Everything Old Is New Again

I get a kick out of folks who have only worked in new media and often times convince themselves that they invented some new technique ignoring all of the history that those who have worked in traditional media most of our lives ever did anything of note.

 I speak more specifically about content marketing and native advertising. First, content marketing and native advertising are not new. All that has happened recently is that new media folks have discovered them. Discover does not mean invent. Discover, by definition, is that someone found something that was already there.

 I managed media planning and buying for the Campbell’s Soup Company some 15 years ago. Guess what our most successful advertising was? It was recipes in magazines featuring soup as an ingredient. We ran these in food magazines and service magazines and most readers embraced the ads as if it were editorial in the magazine. These people were looking for recipes and the source was not important if the outcome was to their needs/standards. Does this qualify as content marketing?

A few years later I worked on the Victoria’s Secret advertising account. We put their annual fashion show on TV. The show featured the new line of merchandise with some entertainment (Mary J. Blige, Andrea Bocelli, etc.) and was funded by ads from Victoria’s Secret and other marketers. People tuned in to see the new line—and guys tuned in for the jiggle factor. It was a marketing message disguised as entertainment. Does this qualify as content marketing?

Magazines often offer paid advertisers ‘advertorials’; bonus space with content-like appeal written by either the editorial staff or, more often, the magazine’s marketing staff. These advertorials usually had a subject matter that was consistent with the editorial premise of the magazine. These are still done today and although editors almost always require the words “Paid Advertisement” stamped on top, if the content is of value the reader does not care. Does this qualify as native advertising?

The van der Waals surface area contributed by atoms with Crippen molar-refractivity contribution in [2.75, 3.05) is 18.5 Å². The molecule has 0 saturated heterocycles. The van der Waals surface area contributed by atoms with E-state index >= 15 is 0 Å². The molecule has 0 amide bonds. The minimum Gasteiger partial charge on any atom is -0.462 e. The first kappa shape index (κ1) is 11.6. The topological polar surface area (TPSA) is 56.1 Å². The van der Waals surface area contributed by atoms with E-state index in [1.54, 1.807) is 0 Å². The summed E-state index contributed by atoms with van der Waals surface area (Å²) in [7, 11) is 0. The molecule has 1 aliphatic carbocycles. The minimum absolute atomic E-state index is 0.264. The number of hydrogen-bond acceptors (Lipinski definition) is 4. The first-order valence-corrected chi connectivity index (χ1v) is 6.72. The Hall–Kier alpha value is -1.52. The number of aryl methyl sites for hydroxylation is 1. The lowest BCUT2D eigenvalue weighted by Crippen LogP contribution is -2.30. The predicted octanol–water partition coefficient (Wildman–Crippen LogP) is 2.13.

I certainly hope that folks involved in new media continue to discover that some of our older ways have merit in their world as well as continue to develop new techniques that can only be executed via online/mobile. 

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2 thoughts on “Everything Old Is New Again

  1. Hi Dave, Yes this is the recent twist on “advertorial,” “infomercial,” and long form advertising in general. Perhaps where the online experience stretches along the continuum is encouragement to share from viewers to their friends, expanding the reach of the form; and our ability to measure various attributes (counts of views, shares, geographic and demographic data) in real time, or nearly so. That gives us insight into effectiveness.

  2. markkolier says:

    Great title for a post since it totally applies to native advertising David. I was recently at a Direct Marketing Club of NY (DMCNY) meeting where many of the attendees were rolling their eyes at native advertising since seemingly everyone had been involved with advertorials at some point in their careers. It just a new name for an old song. Thanks for the reminder.

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